Ras Baraka, a former high school principal, current councilman and son of the late poet Amiri Baraka, is the new mayor-elect of Newark and, much to the chagrin of school reformers, he can thank them for his victory.
Baraka, in fact, owes his win to the insistent overreach of Newark’s controversial schools superintendent, Cami Anderson, New Jersey Gov. Chris Christie’ appointee in the state-run school district. And though it was would be easy to say that the election of Baraka over Jeffries, who was backed by corporate school reformers on Wall Street, is a result of a dynamic peculiar to Newark, the fact is that his win comes amid a number of signs that tells us that it has implications beyond the city’s borders.
For decades, when Americans were asked about the issues they most care about, they would say education was at or near the top, but it was never a real issue when it came to voting.
But in the current school reform era in which many traditional public schools are being closed and the public education system is being privatized by reformers, the issue is front and center in many communities. Throw in the growing resistance among families and educators around the country to the standardized test-centric “accountability” systems and you have a fundamental change in dynamic. Education matters at the ballot box, shown no more clearly than in the Newark mayoral contest.
After years in which supporters of corporate school reform have collectively been spending millions of dollars to win referendums and secure the elections of candidates for various political offices, some contests aren’t going their way. In Bridgeport, Conn., for example, voters last November elected a school board majority critical of super-reformer superintendent Paul Vallas. A few days later, Vallas announced he was going to run for lieutenant governor of Illinois. Adios, Vallas.
Bill de Blasio campaigned for New York mayor last year as a friend of traditional public education, and his victory was hailed by those who wanted to slow down corporate school reform, which has led to the growing privatization of public education through the spread of charter schools, vouchers, tax credit programs, etc.
In Newark, Baraka ran against the actions of Anderson, who was appointed by Christie in 2011. As mayor, Baraka won’t be able to simply dismiss her, although he can push the legislature to reconsider state control of the school district.
Anderson has become highly controversial — even among people who support the kinds of reforms she is implementing — because of her dismissive and arrogant management style. In fact, dozens of members of the clergy in Newark recently sent an open letter to Christie warning him that her school reform efforts are causing so much controversy and “unnecessary instability” in the city that they are “concerned about the level of public anger we see growing in the community” over the issue.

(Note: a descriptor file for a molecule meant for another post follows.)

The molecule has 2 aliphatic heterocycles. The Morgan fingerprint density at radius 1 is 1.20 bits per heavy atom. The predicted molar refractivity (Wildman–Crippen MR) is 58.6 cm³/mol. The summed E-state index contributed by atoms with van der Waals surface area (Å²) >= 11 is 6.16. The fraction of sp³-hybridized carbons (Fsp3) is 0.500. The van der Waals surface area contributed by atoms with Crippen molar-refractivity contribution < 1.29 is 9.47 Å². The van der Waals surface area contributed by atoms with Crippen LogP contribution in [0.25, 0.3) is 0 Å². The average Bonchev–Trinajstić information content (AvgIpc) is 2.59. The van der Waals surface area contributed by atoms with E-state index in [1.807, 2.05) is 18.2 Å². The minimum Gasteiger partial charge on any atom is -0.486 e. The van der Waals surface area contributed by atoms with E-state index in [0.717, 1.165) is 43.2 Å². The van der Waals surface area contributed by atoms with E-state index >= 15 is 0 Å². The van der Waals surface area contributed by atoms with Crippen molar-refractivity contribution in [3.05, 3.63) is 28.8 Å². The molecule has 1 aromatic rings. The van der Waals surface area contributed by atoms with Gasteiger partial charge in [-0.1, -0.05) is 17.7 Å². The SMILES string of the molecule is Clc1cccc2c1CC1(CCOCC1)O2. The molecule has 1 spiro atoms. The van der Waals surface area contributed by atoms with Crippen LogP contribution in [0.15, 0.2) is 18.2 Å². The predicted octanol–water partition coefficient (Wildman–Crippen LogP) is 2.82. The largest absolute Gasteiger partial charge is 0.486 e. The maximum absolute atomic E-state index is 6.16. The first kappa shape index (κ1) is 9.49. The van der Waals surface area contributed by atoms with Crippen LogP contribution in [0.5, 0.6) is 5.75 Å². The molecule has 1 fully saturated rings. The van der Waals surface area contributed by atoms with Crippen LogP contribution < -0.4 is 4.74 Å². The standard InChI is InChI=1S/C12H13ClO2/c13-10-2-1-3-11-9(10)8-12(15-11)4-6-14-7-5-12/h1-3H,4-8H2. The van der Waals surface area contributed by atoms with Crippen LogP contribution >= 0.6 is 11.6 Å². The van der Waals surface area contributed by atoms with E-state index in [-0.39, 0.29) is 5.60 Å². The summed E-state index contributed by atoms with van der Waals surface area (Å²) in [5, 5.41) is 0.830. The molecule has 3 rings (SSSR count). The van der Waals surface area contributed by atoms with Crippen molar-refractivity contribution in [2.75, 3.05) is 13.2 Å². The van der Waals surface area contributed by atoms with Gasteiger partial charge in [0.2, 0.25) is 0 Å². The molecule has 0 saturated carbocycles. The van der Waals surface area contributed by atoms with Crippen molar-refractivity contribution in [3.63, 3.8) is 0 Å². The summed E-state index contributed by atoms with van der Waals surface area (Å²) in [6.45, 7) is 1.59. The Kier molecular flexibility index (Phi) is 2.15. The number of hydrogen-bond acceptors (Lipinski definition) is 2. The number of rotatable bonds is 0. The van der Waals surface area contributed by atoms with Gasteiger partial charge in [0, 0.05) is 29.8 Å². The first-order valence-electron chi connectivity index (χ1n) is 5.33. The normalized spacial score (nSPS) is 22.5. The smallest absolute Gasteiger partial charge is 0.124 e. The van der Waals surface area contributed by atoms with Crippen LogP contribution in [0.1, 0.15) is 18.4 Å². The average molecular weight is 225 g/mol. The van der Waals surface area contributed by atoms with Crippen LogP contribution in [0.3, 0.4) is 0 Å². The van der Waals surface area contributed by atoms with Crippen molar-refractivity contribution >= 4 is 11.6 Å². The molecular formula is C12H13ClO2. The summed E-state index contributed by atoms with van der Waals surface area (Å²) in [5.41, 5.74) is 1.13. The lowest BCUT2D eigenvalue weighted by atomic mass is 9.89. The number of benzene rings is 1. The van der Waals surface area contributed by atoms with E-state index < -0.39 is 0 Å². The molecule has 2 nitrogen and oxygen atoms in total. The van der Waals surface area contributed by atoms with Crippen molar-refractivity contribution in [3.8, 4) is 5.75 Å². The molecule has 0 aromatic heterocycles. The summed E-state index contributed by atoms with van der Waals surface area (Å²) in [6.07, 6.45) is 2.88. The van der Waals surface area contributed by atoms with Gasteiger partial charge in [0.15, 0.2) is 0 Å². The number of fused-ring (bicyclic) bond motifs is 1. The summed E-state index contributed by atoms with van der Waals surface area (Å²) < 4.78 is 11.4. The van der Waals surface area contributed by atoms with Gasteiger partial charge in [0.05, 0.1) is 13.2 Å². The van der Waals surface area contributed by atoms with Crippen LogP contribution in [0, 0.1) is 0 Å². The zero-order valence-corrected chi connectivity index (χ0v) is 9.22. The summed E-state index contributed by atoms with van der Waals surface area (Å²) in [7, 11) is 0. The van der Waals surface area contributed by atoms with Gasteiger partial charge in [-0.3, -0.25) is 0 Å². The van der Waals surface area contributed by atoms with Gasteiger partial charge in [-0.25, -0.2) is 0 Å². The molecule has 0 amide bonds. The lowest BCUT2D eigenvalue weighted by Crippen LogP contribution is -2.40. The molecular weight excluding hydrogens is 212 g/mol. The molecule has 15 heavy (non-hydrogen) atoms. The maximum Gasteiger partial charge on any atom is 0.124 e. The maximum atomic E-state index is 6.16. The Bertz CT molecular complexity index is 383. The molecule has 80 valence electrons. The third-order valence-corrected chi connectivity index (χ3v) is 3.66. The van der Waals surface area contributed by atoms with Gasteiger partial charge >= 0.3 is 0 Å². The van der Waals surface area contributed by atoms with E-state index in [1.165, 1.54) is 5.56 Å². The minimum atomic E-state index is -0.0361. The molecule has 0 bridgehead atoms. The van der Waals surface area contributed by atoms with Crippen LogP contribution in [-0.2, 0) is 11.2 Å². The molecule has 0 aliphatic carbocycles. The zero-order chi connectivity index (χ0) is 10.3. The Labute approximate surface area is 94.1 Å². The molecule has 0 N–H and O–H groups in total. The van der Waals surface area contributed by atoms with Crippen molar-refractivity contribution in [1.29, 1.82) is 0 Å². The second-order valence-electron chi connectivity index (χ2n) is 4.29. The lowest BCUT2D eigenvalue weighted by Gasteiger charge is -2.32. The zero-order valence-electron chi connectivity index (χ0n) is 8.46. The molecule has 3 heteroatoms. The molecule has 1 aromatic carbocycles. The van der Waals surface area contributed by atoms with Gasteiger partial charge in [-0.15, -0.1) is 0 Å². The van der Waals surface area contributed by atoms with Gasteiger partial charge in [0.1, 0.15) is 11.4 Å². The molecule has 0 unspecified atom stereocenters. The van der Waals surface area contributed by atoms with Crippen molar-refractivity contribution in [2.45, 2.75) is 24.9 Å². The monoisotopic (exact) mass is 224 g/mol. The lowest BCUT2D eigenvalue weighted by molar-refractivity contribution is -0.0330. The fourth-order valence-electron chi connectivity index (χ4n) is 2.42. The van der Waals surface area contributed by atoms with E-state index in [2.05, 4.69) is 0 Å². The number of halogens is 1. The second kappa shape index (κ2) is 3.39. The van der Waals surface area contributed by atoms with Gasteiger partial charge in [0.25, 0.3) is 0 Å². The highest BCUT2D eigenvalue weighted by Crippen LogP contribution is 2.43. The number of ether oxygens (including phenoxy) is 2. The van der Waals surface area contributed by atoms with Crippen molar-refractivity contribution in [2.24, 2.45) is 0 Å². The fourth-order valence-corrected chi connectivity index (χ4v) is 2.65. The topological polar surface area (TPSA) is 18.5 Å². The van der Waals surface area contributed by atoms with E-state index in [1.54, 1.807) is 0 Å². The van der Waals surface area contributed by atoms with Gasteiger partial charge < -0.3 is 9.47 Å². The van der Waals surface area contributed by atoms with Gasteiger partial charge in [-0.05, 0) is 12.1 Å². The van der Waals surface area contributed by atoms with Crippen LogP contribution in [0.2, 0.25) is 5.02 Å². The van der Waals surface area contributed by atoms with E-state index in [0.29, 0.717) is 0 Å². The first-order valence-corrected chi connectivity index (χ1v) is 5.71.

Many in the Newark community oppose Anderson’s “One Newark” school reorganization plan to close some traditional schools; lay off more than 1,000 teachers and hire Teach For America recruits to fill some open spots; and create a single enrollment system for Newark’s 21 charters and 71 traditional public schools.
But even those who support it think she is sabotaging her own cause by failing to show up for budget meetings, refusing to provide a line-item budget and giving bonuses to supporters while laying off teachers.
Her decision to suspend four African American principals who spoke out against One Newark just before Martin Luther King Day at a community meeting was also criticized.
Rob Duffey, policy and communications director of New Jersey Working Families, a grass-roots progressive party that helped Baraka (with teachers unions and other groups) as well as de Blasio in New York and the Bridgeport school board candidates, said he believes the Baraka win is part of a broader activism against school reform that is also being seen in Chicago and Philadelphia. He said Baraka’s victory proves that candidates in the Baraka and De Blasio mold, who are unapologetic in their defense of traditional public education, can go up against Wall Street money and win. It also shows how the grass-roots can build independent political power to help make those victories possible.
Just how much Baraka would deviate from Anderson’s reform plans, even if he had the power to control it, is not entirely clear. A piece about Newark in the New Yorker by Dale Russakoff said Baraka expressed some views that seemed aligned to the reformers. She wrote:
In private, Baraka supported many of the reformers’ critiques of the status quo, including revoking tenure for teachers with the lowest evaluations. Although he publicly embraced the unions’ positions, he told me he opposed paying teachers based on seniority and degrees, as Newark did under its union contract. “We should make a base pay, and the only way to go up is based on student performance,” he said. He told me that many in Newark quietly agreed. But, he insisted, “this dictatorial bullying is a surefire way to get people to say, ‘No, get out of here.’” He laughed. “They talk about ‘Waiting for Superman.’ Well, Superman is not real. Did you know that? And neither is his enemy.”
For her part, Anderson said she will work with Baraka, who was a Newark high school principal before becoming a city councilman. How Christie will ultimately react to Baraka is anybody’s guess; last year, in defending Anderson against community complaints, he said:
‘I don’t care about community criticism, I care about the job she’s doing.’
It isn’t likely that Christie will much care that the community doesn’t like the job she’s doing, but it will be interesting to see how school reform will play out in Newark — and where else in the country distaste for corporate school reform affects political races.